January 29 marks the 27th anniversary of the airing of the Star Trek: Voyager episode “Threshold.” Just saying the title conjures up images of Captain Janeway and Lt. Tom Paris morphing into salamanders and the babies they leave behind after they are rescued by the crew. Many fans focus on what they consider the absurd aspect of the script, and honestly, I did too at first. After a couple of more viewings, though, I began to see more.
Perhaps this isn’t what Michael de Luca, the story’s creator, had in mind when he wrote "Threshold." Maybe he wanted an outlandish episode, or perhaps Brannon Braga, who wrote the teleplay, thought it would be good for the crew to have a rather odd and uncomfortable encounter with their captain and the helmsman of Voyager. But I can no longer overlook the bigger aspect of the episode.
"Threshold" starts with the crew’s discovery of dilithium, which could enable the ship’s warp drive to reach warp 10 capabilities, thus propelling the ship through the Alpha Quadrant almost instantaneously. But someone has to test the possibility; and though Lt. Paris will risk severe side effects in his attempt to travel at infinite velocity, he convinces the captain to let him go. And, surprising everyone, he is successful. Yes, there are disastrous consequences to his success; nevertheless, he breaks the barrier, and that shouldn’t be negated by what follows.
Throughout the years of Star Trek, there have been successes and failures, but it was the ultimate achievements that stood up under the scrutiny. Yet, with "Threshold," all eyes remain on the aftermath of Lt. Paris’ success. That’s unfortunate considering Star Trek has always been about exploration, taking chances, and reaching beyond the stars.
Episodes like "Threshold" encourage viewers to take risks even though there may be less than desirable effects as the result. Jumping into the deep end when we aren’t sure of the outcome is better than sitting on the sidelines wondering if we could have achieved something.
Another example is the two-parter “Scorpion,” which included far-reaching repercussions when Captain Janeway made a deal with the Borg to assist them in their fight against Species 8472. Of course the Borg proved they could not be trusted, but the end result of the alliance included Seven of Nine’s termination from the Hive mind, her ability to regain her individuality, as well as the retreat of Species 8472.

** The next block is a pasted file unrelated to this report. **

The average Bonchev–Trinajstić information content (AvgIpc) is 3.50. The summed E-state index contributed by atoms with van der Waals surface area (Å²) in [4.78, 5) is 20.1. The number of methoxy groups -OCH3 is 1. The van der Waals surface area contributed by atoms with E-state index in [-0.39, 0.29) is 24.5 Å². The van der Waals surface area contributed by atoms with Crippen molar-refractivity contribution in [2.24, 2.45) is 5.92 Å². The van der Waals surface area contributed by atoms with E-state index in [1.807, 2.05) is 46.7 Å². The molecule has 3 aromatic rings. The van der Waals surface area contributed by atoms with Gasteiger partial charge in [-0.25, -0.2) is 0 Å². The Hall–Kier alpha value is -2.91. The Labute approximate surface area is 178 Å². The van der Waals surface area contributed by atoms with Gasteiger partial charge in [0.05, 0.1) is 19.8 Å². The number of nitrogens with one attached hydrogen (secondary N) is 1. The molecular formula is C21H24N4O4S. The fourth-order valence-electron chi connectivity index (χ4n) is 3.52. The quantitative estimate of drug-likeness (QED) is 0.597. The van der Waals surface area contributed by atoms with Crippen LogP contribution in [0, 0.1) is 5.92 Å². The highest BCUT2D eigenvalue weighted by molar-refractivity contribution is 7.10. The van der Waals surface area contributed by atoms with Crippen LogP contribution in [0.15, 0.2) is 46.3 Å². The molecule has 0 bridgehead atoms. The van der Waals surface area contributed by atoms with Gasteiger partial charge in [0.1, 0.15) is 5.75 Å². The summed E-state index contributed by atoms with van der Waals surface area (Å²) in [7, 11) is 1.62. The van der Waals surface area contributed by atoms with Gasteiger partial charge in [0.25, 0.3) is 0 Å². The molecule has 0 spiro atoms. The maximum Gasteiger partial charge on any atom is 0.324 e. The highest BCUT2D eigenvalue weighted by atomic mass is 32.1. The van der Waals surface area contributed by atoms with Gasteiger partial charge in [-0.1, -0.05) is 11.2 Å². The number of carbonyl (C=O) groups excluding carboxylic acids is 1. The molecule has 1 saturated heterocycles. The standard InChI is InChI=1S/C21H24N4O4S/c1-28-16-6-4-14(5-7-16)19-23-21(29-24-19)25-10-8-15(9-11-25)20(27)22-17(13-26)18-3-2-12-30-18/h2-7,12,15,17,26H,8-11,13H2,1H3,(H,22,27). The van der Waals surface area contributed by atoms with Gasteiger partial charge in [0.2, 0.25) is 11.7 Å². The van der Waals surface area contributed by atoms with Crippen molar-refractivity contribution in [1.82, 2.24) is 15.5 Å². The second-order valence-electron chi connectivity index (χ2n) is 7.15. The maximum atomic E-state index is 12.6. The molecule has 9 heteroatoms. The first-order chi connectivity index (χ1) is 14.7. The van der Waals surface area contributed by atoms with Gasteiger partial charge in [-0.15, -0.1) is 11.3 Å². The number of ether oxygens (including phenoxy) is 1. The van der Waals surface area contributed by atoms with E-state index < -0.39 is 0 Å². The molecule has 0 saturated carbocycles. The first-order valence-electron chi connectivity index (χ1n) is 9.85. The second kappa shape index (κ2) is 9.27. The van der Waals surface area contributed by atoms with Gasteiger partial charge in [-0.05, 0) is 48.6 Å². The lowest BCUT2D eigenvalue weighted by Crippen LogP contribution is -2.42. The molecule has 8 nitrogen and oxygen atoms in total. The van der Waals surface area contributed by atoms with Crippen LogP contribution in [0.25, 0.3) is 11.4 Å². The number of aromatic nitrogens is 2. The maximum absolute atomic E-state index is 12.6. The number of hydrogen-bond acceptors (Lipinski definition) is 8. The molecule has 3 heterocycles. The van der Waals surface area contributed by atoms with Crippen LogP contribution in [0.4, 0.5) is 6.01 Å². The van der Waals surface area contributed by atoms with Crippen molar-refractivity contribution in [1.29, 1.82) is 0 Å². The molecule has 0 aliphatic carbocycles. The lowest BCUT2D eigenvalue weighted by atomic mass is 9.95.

While there were crew members who disagreed with the decision, Captain Janeway forged ahead just as Lt. Paris did when he took the mission to break the maximum warp barrier. Not everyone was sure it was theoretically possible, but he accepted the risk. Maybe it was to prove to himself he could do it, especially as Paris thought his father didn’t believe he was capable of any success. Or maybe it was to prove everyone else wrong. Whatever the reason, Paris didn’t back down.
We all face decisions in our lives that could lead to success or failure, though probably not as disastrous as being turned into salamanders. Any journey or action we take could have both positive and negative results, but that doesn’t mean the reward isn’t worth the risk. Some of our biggest achievements happen when we know there is a high risk of failure, and we plunge in anyway.
Star Trek metes out successes and failures with equal measure, but there is always a positive in each of the scenarios. And that’s the same way with our lives. We shouldn’t forget our successes when we encounter obstacles that feel like failures.
Lt. Paris had every right to feel jubilant about his achievement even after his foray into the world of amphibians. Even though we didn’t get to see much of what happened after he and Captain Janeway were cured and returned to their human bodies, I’d like to think he still felt a measure of pride in what he accomplished.
I’ve personally experienced large successes that were dimmed by consequences that threatened to overshadow those moments of glory. And it wasn’t always easy to focus on the successes but knowing that we all go through similar situations made taking that next step a little less difficult.
I encourage you to rewatch "Threshold," focusing on Lt. Paris’ achievement rather than the unfortunate side effect of his mission. He had no control over the toll breaking the barrier took on his body, but he did have control over whether or not he chose to accept the mission. And despite the horrific side effects, he still won in the end. As we all can.
Rachel Carrington is a freelance writer and author whose work can be found a Startrek.com, The New York Times, The Writer, and Short-Edition as well as many others. Find her on Twitter @rcarrington2004.
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